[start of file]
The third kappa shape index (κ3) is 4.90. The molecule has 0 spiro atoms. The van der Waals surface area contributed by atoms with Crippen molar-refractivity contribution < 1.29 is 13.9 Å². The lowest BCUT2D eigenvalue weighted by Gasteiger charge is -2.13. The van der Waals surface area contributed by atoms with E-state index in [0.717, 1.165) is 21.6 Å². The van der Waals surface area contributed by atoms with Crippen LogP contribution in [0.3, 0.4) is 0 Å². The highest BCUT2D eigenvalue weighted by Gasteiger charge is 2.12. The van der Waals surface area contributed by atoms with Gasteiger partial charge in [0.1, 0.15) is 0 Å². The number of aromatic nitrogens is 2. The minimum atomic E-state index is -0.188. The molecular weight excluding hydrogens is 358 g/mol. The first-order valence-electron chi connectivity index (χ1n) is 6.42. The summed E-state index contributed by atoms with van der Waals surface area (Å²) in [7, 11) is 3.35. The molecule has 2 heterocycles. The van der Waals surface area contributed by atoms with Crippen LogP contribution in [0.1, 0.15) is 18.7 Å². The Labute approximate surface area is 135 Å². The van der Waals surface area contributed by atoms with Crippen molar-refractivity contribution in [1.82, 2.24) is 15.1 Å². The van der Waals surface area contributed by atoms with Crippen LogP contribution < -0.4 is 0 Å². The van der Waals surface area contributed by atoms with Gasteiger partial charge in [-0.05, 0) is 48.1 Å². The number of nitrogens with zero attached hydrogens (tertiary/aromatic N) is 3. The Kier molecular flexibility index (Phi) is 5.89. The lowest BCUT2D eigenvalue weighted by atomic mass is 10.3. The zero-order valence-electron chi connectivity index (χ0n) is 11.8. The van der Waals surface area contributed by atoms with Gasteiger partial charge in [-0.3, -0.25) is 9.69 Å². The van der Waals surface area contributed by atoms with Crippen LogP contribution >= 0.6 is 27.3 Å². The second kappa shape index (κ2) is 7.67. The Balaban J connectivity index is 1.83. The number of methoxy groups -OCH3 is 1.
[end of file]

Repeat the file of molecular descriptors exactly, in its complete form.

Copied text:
The third kappa shape index (κ3) is 4.90. The molecule has 0 spiro atoms. The van der Waals surface area contributed by atoms with Crippen molar-refractivity contribution < 1.29 is 13.9 Å². The lowest BCUT2D eigenvalue weighted by Gasteiger charge is -2.13. The van der Waals surface area contributed by atoms with E-state index in [0.717, 1.165) is 21.6 Å². The van der Waals surface area contributed by atoms with Crippen LogP contribution in [0.3, 0.4) is 0 Å². The highest BCUT2D eigenvalue weighted by Gasteiger charge is 2.12. The van der Waals surface area contributed by atoms with Gasteiger partial charge in [0.1, 0.15) is 0 Å². The number of aromatic nitrogens is 2. The minimum atomic E-state index is -0.188. The molecular weight excluding hydrogens is 358 g/mol. The first-order valence-electron chi connectivity index (χ1n) is 6.42. The summed E-state index contributed by atoms with van der Waals surface area (Å²) in [7, 11) is 3.35. The molecule has 2 heterocycles. The van der Waals surface area contributed by atoms with Crippen LogP contribution in [0.1, 0.15) is 18.7 Å². The Labute approximate surface area is 135 Å². The van der Waals surface area contributed by atoms with Crippen molar-refractivity contribution in [1.82, 2.24) is 15.1 Å². The van der Waals surface area contributed by atoms with Crippen LogP contribution < -0.4 is 0 Å². The van der Waals surface area contributed by atoms with Gasteiger partial charge in [-0.05, 0) is 48.1 Å². The number of nitrogens with zero attached hydrogens (tertiary/aromatic N) is 3. The Kier molecular flexibility index (Phi) is 5.89. The lowest BCUT2D eigenvalue weighted by atomic mass is 10.3. The zero-order valence-electron chi connectivity index (χ0n) is 11.8. The van der Waals surface area contributed by atoms with Gasteiger partial charge in [-0.3, -0.25) is 9.69 Å². The van der Waals surface area contributed by atoms with Crippen LogP contribution >= 0.6 is 27.3 Å². The second kappa shape index (κ2) is 7.67. The Balaban J connectivity index is 1.83. The number of methoxy groups -OCH3 is 1.